System architect Release train engineer (RTE) UX and shared resources
The release management team
Let’s take a closer look at the duties of some of these jobs.

Product supervisor

The product manager is in charge of all contacts and work with customers. It is their responsibility to:

Contact customers
Define the requirements and scope of the goods that will be created. Communicate requirements and needs to product owners.

System designer

The system architect will communicate as follows:

The architectural runway’s technical route
Non-functional specifications (NFRs)
The creation and maintenance of a continuous supply pipeline

Train engineer release

The release train engineer (RTE) is the agile release train’s servant leader and coach. The RTE is responsible for the following tasks:

ART events and procedures should be facilitated.
Assist teams in providing value
Interact with stakeholders
Problems should be escalated.
Assist with risk management
Encourage advancement

Designer of User Experience

The UX designer is in charge of supplying design components to agile teams. These parts comprise the corporate agile framework’s user interface and will determine the overall user experience of the product.

Release management group

Previously, the release manager would concentrate on the stages of planning, development, and testing. This function in the SAFe environment is focused with the operations side of the coin, such as creating an automated pipeline and procedure to guarantee code can be reliably propagated to production.

Instead of merely development and QA, today’s release management team must interact with operations, customer success, support, sales, product management, and marketing activities.

Considerations for your portfolio

Considerations for your portfolio
Considerations for your portfolio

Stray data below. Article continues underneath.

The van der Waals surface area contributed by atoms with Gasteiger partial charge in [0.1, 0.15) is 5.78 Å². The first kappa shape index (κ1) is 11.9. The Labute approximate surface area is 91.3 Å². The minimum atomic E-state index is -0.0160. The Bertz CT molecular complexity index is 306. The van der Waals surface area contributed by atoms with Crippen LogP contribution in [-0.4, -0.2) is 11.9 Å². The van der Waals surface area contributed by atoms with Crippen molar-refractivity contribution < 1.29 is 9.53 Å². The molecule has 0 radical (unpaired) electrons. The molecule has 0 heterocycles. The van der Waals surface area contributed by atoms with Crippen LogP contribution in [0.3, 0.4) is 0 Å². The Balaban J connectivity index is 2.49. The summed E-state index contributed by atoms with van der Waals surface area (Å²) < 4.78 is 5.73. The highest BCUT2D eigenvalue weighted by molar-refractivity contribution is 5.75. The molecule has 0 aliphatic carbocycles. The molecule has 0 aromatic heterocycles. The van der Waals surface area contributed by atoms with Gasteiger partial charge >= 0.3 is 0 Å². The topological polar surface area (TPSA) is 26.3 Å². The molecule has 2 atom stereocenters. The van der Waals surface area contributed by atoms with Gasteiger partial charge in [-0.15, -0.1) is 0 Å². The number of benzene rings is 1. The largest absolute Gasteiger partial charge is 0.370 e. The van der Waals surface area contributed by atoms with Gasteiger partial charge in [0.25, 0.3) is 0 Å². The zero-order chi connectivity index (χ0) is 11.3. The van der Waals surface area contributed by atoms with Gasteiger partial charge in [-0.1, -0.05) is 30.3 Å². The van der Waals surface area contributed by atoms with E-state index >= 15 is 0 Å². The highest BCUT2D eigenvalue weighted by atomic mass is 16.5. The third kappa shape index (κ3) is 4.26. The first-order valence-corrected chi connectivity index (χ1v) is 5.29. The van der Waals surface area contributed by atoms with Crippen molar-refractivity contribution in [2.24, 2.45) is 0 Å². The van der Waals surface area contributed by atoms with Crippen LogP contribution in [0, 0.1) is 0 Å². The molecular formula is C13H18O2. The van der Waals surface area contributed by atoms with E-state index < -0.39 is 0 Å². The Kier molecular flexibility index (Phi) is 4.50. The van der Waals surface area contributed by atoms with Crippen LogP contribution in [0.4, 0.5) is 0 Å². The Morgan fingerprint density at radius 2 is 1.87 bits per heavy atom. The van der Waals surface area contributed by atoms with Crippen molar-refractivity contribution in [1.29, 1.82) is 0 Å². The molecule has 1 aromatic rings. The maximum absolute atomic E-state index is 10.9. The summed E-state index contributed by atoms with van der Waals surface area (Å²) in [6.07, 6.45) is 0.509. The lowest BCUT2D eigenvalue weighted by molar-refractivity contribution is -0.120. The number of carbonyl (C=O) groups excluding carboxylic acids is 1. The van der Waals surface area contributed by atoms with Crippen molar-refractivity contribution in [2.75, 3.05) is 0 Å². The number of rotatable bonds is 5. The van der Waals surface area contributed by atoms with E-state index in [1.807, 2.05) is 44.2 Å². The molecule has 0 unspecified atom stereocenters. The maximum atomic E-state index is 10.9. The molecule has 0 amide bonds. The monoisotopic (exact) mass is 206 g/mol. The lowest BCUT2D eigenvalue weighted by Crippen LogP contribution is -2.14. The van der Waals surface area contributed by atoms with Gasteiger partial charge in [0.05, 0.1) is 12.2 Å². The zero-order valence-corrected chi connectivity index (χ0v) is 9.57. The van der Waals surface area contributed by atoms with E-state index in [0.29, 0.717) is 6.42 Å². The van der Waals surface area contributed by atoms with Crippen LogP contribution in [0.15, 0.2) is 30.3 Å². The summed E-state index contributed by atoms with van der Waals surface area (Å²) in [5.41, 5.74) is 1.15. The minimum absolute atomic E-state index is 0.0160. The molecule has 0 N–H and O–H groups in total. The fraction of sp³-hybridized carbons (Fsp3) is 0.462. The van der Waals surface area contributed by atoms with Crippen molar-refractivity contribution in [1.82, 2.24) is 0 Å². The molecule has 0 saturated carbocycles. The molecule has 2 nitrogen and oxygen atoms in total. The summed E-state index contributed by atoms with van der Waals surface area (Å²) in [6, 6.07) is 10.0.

The portfolio is the third level of the SAFe architecture. The portfolio is a collection of numerous value streams that are linked to the entire corporate software via topics such as:

Investment strategy financing
Governance of program management

Each of these topics will contribute to overall budget planning during a 6- to 12-month timeframe. Epics, or large development endeavors, will transcend agile release trains and help define the development required to actualize the specified themes.

Business epics are focused on customers, while architectural epics are focused on technology and are not visible to customers. These epics are handled using a Kanban approach.

F.A.Q: The primary need for safe is to scale the idea of what?

What is the goal of SAFe?

The Scaled Agile Framework  is a collection of organizational and workflow principles for deploying agile techniques at the enterprise level. The framework is a body of knowledge that contains organized instruction on roles and duties, work planning and management, and values to adhere to.

What is the need for scaled agile?

Leading organizations may address customer demands quicker by uniting cross-functional agile teams around value. Leveraging the power of the Scaled Agile Framework enables businesses to make faster choices, communicate more effectively, simplify processes, and remain customer-focused.

What exactly is agile scaling?

The capacity to drive agile at the team level while applying the same sustainable ideas, processes, and results at additional levels of the company is known as agile at scale.

What are the three SAFe levels?

What are the Scaled Agile Framework’s Three Levels?